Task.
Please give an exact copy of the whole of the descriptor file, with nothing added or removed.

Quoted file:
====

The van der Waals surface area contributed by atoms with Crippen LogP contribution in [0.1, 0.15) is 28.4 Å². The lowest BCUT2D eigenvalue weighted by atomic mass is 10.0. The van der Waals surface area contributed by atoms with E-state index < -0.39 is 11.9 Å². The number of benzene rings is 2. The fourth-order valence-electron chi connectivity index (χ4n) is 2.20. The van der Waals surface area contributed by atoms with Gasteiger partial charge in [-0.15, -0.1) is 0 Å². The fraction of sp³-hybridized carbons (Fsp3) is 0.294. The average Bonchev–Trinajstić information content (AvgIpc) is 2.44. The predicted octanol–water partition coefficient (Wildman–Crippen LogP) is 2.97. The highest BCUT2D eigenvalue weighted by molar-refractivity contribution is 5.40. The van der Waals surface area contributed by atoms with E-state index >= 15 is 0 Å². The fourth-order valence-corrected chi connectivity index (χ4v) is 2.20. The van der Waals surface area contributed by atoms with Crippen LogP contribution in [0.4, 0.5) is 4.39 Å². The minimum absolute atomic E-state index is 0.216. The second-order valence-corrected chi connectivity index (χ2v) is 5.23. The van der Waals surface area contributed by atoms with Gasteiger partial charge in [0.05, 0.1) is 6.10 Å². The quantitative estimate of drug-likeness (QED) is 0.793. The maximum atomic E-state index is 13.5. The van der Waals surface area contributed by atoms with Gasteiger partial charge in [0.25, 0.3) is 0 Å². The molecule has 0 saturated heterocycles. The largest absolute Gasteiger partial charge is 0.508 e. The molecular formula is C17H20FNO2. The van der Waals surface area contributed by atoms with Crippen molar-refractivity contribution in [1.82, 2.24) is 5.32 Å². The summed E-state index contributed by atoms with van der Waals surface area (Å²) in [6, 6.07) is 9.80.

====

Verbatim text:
The van der Waals surface area contributed by atoms with Crippen LogP contribution in [0.1, 0.15) is 28.4 Å². The lowest BCUT2D eigenvalue weighted by atomic mass is 10.0. The van der Waals surface area contributed by atoms with E-state index < -0.39 is 11.9 Å². The number of benzene rings is 2. The fourth-order valence-electron chi connectivity index (χ4n) is 2.20. The van der Waals surface area contributed by atoms with Gasteiger partial charge in [-0.15, -0.1) is 0 Å². The fraction of sp³-hybridized carbons (Fsp3) is 0.294. The average Bonchev–Trinajstić information content (AvgIpc) is 2.44. The predicted octanol–water partition coefficient (Wildman–Crippen LogP) is 2.97. The highest BCUT2D eigenvalue weighted by molar-refractivity contribution is 5.40. The van der Waals surface area contributed by atoms with E-state index >= 15 is 0 Å². The fourth-order valence-corrected chi connectivity index (χ4v) is 2.20. The van der Waals surface area contributed by atoms with Crippen LogP contribution in [0.4, 0.5) is 4.39 Å². The minimum absolute atomic E-state index is 0.216. The second-order valence-corrected chi connectivity index (χ2v) is 5.23. The van der Waals surface area contributed by atoms with Gasteiger partial charge in [0.05, 0.1) is 6.10 Å². The quantitative estimate of drug-likeness (QED) is 0.793. The maximum atomic E-state index is 13.5. The van der Waals surface area contributed by atoms with Gasteiger partial charge in [0.25, 0.3) is 0 Å². The molecule has 0 saturated heterocycles. The largest absolute Gasteiger partial charge is 0.508 e. The molecular formula is C17H20FNO2. The van der Waals surface area contributed by atoms with Crippen molar-refractivity contribution in [1.82, 2.24) is 5.32 Å². The summed E-state index contributed by atoms with van der Waals surface area (Å²) in [6, 6.07) is 9.80.